I never used to seek the spotlight, until I saw my aversion to it mirrored in the unspoken etiquette of Chinese culture, the way distaste is conveyed through subtle snubs that you only comprehend when the conversation replays in your head hours after it has occurred, and it’s too late to feel offended. It turns out that under the spotlight, a lot can still go unseen. I always make fun of my family for their nosiness, the way they stop at nothing to find out the most insignificant details, but I think I’m starting to get a grasp on why we Taiwanese love to pry so much: it’s because nosiness is the perfect disguise for personal pain. By gossiping about Uncle Lin, who only spends weekends with his secret baby, or judging his girlfriend who isn’t able to have children, my family is able to pace time adeptly so that none is left to talk about the things that really hurt. Everyone knows about Great-Grandpa’s three wives (Great-Grandma was his second) and my decent SAT scores, but no one knows about Great-Uncle’s Parkinson’s, which I only found out about when I overheard them ordering medication from the doctor. No one knows about the only time I’ve seen Grandma sob, her body shaking in my arms after she found out about Uncle Ken’s stage four stomach cancer. And everyone knows about Dad’s affair with the mysterious woman in China, but no one acknowledges it; Mom tried, but whenever she talked about it she teared up, and then her friends would jump out of their seats to usher everyone to leave for dessert instead of having to watch her cry in public. No one asked my siblings if they were doing ok. No one told them, “I’m here if you need someone to talk to.” Some things, when hidden, only cause more pain. I’ve learned to savor the spotlights that lay our secrets bare, that force us to be nothing less than all of our joys and our sorrows. I used to be someone who lived on the perimeter, preferring to be the photographer rather than the model, but Taiwan, the land of tradition and history, turned out to be the spark for change. Nine months is a long time to spend in the womb of a country you didn’t grow up in. Rapid industrialization and globalization in the past years have given rise to places like the glitzy, exhilarating Xinyi District, where fluorescent lights stay on until morning, and department stores boast not only local specialties, but all the top international brands as well. Street signs, restaurant menus, and train schedules are now printed in both Chinese and English, and international schools are so competitive that foreign citizenship is often required for admission. Being an Asian Tiger country comes with certain responsibilities, after all, and it’s imperative that the image is well-maintained. Taiwan elected its first female president in 2016, then became the first Asian country to legalize same-sex marriage in 2020. But public and private pride remain two separate matters. It’s been at least four years since Auntie Jules has been married to Auntie Merry, but Grandma still refuses to follow her on Facebook. When they all visited the extended family in Taiwan a few years back, and everyone inquired after the Australian lady laughing next to my aunt, Grandma stubbornly shrugged and brushed off their questions. “It’s hard to explain.” And even though Tsai Ing-Wen has proven to be a capable president, I’m still expected to give up my dreams of medical school, so I won’t be too busy to take care of my future children.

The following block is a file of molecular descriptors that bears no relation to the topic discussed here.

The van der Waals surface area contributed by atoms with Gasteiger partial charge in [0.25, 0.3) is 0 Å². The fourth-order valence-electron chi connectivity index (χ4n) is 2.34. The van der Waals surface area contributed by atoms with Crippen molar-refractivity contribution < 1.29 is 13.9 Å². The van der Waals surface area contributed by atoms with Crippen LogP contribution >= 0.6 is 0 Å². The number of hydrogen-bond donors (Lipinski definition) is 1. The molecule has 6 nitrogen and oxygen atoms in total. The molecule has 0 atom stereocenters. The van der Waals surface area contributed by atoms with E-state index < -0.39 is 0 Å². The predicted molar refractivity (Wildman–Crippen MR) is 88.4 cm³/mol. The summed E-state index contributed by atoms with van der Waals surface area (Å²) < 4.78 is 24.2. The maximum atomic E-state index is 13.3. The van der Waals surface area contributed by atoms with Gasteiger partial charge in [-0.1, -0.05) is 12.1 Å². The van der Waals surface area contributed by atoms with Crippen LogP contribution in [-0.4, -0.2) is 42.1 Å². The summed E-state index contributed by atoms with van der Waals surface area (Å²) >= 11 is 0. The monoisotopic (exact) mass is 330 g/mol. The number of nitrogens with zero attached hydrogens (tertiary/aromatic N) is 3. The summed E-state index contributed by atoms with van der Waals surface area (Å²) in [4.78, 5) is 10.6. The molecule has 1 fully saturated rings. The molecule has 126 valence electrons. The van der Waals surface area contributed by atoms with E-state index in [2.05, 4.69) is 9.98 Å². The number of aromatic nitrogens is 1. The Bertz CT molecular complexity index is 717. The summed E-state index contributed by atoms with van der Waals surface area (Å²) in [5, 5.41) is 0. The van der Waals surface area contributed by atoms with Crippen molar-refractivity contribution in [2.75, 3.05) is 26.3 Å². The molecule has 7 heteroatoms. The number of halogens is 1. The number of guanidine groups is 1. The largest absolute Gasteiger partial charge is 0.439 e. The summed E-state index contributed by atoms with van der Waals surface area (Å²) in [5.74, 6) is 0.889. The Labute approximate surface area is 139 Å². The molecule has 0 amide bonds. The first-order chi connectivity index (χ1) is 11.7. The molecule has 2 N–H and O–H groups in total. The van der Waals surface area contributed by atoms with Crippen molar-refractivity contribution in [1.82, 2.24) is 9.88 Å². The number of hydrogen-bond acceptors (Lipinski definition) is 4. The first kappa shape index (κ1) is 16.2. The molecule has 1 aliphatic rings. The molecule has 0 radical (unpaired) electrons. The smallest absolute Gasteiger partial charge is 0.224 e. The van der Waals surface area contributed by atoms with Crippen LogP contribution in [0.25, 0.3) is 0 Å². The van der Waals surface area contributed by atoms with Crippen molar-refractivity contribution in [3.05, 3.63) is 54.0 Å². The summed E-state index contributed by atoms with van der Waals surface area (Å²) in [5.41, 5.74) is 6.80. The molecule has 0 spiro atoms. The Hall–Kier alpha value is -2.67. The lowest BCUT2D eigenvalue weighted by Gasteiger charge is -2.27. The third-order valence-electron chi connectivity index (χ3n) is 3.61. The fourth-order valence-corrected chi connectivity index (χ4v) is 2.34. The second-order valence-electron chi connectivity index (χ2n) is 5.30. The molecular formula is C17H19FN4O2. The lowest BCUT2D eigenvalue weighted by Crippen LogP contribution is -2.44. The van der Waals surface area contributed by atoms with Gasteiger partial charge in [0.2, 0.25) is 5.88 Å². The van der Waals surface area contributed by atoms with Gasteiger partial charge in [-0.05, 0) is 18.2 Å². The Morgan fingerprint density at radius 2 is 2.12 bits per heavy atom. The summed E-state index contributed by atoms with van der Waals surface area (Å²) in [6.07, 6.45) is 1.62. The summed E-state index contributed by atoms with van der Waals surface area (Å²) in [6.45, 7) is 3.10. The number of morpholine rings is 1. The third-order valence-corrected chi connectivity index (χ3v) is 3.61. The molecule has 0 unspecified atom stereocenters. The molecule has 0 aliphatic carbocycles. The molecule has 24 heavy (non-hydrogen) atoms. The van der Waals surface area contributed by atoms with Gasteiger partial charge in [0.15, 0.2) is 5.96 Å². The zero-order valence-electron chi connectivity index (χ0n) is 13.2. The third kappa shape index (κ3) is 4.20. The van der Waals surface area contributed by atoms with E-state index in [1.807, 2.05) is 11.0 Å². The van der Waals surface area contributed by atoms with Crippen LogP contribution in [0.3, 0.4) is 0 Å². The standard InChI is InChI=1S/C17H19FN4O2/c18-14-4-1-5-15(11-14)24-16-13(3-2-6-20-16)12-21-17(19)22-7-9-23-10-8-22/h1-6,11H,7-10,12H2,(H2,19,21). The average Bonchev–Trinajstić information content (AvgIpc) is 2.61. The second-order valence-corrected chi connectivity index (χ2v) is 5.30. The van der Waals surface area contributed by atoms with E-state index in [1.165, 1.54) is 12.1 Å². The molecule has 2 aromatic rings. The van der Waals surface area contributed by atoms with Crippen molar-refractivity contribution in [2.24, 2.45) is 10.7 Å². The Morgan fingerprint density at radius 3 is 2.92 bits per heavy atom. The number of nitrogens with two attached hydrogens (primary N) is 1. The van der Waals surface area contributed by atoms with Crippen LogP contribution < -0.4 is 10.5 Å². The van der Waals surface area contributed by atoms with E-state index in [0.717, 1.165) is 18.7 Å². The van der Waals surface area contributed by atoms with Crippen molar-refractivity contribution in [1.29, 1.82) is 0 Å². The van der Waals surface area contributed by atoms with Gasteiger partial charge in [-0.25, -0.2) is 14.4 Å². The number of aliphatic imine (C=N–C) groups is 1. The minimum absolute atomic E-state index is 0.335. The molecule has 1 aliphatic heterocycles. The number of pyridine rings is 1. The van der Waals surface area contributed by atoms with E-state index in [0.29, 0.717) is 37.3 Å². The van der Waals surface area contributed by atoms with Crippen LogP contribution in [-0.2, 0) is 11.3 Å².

“Are you American?” It seemed people wanted me to be, and I was glad that I had my American identity to default to when the expectations of my Taiwanese culture started to feel too restricting. I enjoyed the celebrity status that came with being a foreigner in Taipei, the way my classmates at summer camp would flock around me to hear about my American school and American friends, and I secretly loved hearing the adults’ praise for my ability to speak both Mandarin and English fluently. In past summers, whenever we heard other English-speakers on the elevator or in public spaces, my siblings and I would raise our voices just to make sure everyone knew that we were part of them too. It’s exciting to see Western culture being celebrated and represented in what used to be a very conservative community, to hear all the cool kids cussing in English and see the weekly billboard charts become increasingly dominated by American and Asian-American artists, but it’s terrifying, too. The allure of American culture is something I know well, and I’m scared that my generation is making the same mistake I used to make. I’m scared that we are losing grasp of our Taiwanese heritage, especially since Taiwanese Hokkien is a spoken language, not a written one, and fewer and fewer young people in Taipei are willing to learn.